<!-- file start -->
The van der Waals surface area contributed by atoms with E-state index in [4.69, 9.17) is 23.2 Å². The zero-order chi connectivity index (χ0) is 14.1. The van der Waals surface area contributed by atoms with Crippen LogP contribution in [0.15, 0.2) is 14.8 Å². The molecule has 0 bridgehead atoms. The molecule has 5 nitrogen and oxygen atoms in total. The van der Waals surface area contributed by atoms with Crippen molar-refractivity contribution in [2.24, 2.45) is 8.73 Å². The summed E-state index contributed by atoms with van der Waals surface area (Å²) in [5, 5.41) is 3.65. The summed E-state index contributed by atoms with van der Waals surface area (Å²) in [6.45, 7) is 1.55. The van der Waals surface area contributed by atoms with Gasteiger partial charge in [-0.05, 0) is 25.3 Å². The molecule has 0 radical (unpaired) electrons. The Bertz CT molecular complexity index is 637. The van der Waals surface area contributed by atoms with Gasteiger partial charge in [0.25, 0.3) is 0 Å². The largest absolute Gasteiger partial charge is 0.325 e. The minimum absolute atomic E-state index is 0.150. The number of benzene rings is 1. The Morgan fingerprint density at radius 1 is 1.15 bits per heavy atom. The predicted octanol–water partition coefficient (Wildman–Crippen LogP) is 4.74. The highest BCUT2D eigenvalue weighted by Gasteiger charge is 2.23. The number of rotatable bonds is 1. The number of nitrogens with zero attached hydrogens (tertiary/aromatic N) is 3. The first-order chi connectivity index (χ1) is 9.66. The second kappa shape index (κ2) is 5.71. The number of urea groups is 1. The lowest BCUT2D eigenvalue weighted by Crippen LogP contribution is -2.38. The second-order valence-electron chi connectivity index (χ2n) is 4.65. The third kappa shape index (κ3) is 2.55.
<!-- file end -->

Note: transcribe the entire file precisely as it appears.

The van der Waals surface area contributed by atoms with E-state index in [4.69, 9.17) is 23.2 Å². The zero-order chi connectivity index (χ0) is 14.1. The van der Waals surface area contributed by atoms with Crippen LogP contribution in [0.15, 0.2) is 14.8 Å². The molecule has 0 bridgehead atoms. The molecule has 5 nitrogen and oxygen atoms in total. The van der Waals surface area contributed by atoms with Crippen molar-refractivity contribution in [2.24, 2.45) is 8.73 Å². The summed E-state index contributed by atoms with van der Waals surface area (Å²) in [5, 5.41) is 3.65. The summed E-state index contributed by atoms with van der Waals surface area (Å²) in [6.45, 7) is 1.55. The van der Waals surface area contributed by atoms with Gasteiger partial charge in [-0.05, 0) is 25.3 Å². The molecule has 0 radical (unpaired) electrons. The Bertz CT molecular complexity index is 637. The van der Waals surface area contributed by atoms with Gasteiger partial charge in [0.25, 0.3) is 0 Å². The largest absolute Gasteiger partial charge is 0.325 e. The minimum absolute atomic E-state index is 0.150. The number of benzene rings is 1. The Morgan fingerprint density at radius 1 is 1.15 bits per heavy atom. The predicted octanol–water partition coefficient (Wildman–Crippen LogP) is 4.74. The highest BCUT2D eigenvalue weighted by Gasteiger charge is 2.23. The number of rotatable bonds is 1. The number of nitrogens with zero attached hydrogens (tertiary/aromatic N) is 3. The first-order chi connectivity index (χ1) is 9.66. The second kappa shape index (κ2) is 5.71. The number of urea groups is 1. The lowest BCUT2D eigenvalue weighted by Crippen LogP contribution is -2.38. The second-order valence-electron chi connectivity index (χ2n) is 4.65. The third kappa shape index (κ3) is 2.55.